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```Denmark

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janus@steinwurf.com

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Code On Network Coding LLC
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muriel.medard@codeontechnologies.com

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Inmarsat PLC
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IRTF
NWCRG
This document describes the use of Random Linear Network Coding
(RLNC) schemes for erasure correction in data transfer, with an emphasis
on RLNC encoded symbol representations in data packets. Both block and
sliding window RLNC code implementations are described. By providing
erasure correction using randomly generated repair symbols, such
RLNC-based schemes offer advantages in accommodating varying frame sizes
and dynamically changing connections, reducing the need for feedback,
and lowering the amount of state information needed at the sender and
receiver.
The key words "MUST", "MUST NOT", "REQUIRED", "SHALL", "SHALL NOT",
"SHOULD", "SHOULD NOT", "RECOMMENDED", "MAY", and "OPTIONAL" in this
document are to be interpreted as described in RFC 2119 .

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Network Coding is an emerging coding discipline that jointly improves
network reliability and efficiency. In general communication networks,
source coding is performed as a compression mechanism to reduce data
redundancy and to reduce resources necessary for data transportation
over the network. Channel coding, on the other hand, introduces
redundancy for data transmission reliability over lossy channels.
Network coding adds another layer of coding in-between these two. Random
Linear Network Coding (RLNC) is an efficient network coding approach
that enables network nodes to generate independently and randomly linear
mappings of input to output data symbols over a finite field.
This document describes the use of RLNC schemes, with an emphasis on
RLNC encoded symbol representations in data packets. Specifically, a
block RLNC scheme and a sliding window RLNC scheme are discussed in the
context of varying data frame sizes.
Unlike conventional communication systems based on the
"store-and-forward" principle, RLNC allows network nodes to
independently and randomly combine input source data into coded
symbols over a finite field . Such an approach
enables receivers to decode and recover the original source data as
long as enough linearly independent coded symbols, with sufficient
degrees of freedom, are received. At the sender, RLNC can introduce
redundancy into data streams in a granular way. At the receiver, RLNC
enables progressive decoding and reduces feedback necessary for
retransmission. Collectively, RLNC provides network utilization and
throughput improvements, high degrees of robustness and
decentralization, reduces transmission latency, and simplifies
feedback and state management.
To encode using RLNC, original source data are divided into symbols
of a given size and linearly combined. Each symbol is multiplied with
a scalar coding coefficient drawn randomly from a finite field, and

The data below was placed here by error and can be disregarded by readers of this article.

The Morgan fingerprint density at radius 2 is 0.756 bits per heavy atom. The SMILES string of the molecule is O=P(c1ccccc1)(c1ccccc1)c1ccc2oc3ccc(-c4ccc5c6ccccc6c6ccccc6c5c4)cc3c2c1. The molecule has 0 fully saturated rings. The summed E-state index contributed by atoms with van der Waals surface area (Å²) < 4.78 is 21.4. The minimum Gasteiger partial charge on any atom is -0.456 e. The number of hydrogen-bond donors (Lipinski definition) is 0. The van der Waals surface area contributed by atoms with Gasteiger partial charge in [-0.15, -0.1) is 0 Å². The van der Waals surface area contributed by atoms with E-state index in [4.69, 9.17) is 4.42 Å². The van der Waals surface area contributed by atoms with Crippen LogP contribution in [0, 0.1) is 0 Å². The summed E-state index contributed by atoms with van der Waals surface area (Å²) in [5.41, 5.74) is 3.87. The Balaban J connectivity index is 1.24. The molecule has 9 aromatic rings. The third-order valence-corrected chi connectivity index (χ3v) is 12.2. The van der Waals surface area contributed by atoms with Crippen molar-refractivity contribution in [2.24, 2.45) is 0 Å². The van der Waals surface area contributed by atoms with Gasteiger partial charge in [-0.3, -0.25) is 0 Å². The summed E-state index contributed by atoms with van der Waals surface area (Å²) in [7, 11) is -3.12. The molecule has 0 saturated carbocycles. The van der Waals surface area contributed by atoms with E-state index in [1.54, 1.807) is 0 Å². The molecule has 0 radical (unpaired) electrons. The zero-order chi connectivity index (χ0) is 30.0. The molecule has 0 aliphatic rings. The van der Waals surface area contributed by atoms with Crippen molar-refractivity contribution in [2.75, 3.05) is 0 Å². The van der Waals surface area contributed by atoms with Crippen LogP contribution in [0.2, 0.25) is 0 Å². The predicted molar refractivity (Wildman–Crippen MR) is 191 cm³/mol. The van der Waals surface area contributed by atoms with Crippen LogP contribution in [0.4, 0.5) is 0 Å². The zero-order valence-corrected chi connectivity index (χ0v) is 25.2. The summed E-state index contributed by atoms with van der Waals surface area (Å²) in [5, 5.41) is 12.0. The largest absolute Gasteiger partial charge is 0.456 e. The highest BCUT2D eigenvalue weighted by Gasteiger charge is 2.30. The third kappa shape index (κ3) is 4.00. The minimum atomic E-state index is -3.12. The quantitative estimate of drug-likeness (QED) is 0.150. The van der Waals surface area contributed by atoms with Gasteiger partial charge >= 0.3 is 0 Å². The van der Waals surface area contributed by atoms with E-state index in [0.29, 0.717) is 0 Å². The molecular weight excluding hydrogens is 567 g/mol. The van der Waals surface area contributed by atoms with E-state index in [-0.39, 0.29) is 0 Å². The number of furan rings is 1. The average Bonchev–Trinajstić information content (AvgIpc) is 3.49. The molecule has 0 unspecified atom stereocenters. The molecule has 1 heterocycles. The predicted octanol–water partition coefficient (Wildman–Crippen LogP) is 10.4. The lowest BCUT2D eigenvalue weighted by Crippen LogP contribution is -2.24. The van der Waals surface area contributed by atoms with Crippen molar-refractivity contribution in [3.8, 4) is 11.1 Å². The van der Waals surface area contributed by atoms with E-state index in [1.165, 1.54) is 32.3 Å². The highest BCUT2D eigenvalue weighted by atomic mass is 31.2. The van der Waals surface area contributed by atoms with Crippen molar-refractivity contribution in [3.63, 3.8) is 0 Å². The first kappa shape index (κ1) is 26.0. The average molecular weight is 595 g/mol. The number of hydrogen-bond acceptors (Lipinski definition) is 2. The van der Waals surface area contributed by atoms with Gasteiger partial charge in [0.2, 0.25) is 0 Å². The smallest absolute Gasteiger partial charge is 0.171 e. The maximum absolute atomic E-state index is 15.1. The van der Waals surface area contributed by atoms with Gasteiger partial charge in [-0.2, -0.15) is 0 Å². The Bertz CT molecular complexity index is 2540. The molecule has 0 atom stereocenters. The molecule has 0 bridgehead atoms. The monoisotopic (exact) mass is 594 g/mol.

the resulting coded symbol is of the same size as the original data
symbols.
Thus, each RLNC encoding operation can be viewed as creating a
linear equation in the data symbols, where the random scalar coding
coefficients can be grouped and viewed as a coding vector. Similarly,
the overall encoding process where multiple coded symbols are
generated can be viewed as a system of linear equations with randomly
generated coefficients. Any number of coded symbols can be generated
from a set of data symbols, similarly to expandable forward error
correction codes specified in and . Coding vectors must be implicitly or explicitly
transmitted from the sender to the receiver for successful decoding of
the original data. For example, sending a seed for generating
pseudo-random coding coefficients can be considered as an implicit
transmission of the coding vectors. In addition, while coding vectors
are often transmitted together with coded data in the same data
packet, it is also possible to separate the transmission of coding
coefficient vectors from the coded data, if desired.
To reconstruct the original data from coded symbols, a network node
collects a finite but sufficient number of degrees of freedom for
solving the system of linear equations. This is beneficial over
conventional approaches as the network node is no longer required to
gather each individual data symbol. In general, the network node needs
to collect slightly more independent coded symbols than there are
original data symbols, where the slight overhead arises because coding
coefficients are drawn at random, with a non-zero probability that a
coding vector is linearly dependent on another coding vector, and that
one coded symbol is linearly dependent on another coded symbol. This
overhead can be made arbitrarily small, provided that the finite field
used is sufficiently large.
A unique advantage of RLNC is the ability to re-encode or "recode"
without first decoding. Recoding can be performed jointly on existing
coded symbols, partially decoded symbols, or uncoded systematic data
symbols. This feature allows intermediate network nodes to re-encode
and generate new linear combinations on the fly, thus increasing the
likelihood of innovative transmissions to the receiver. Recoded
symbols and recoded coefficient vectors have the same size as before
and are indistinguishable from the original coded symbols and
coefficient vectors.
In practical implementations of RLNC, the original source data are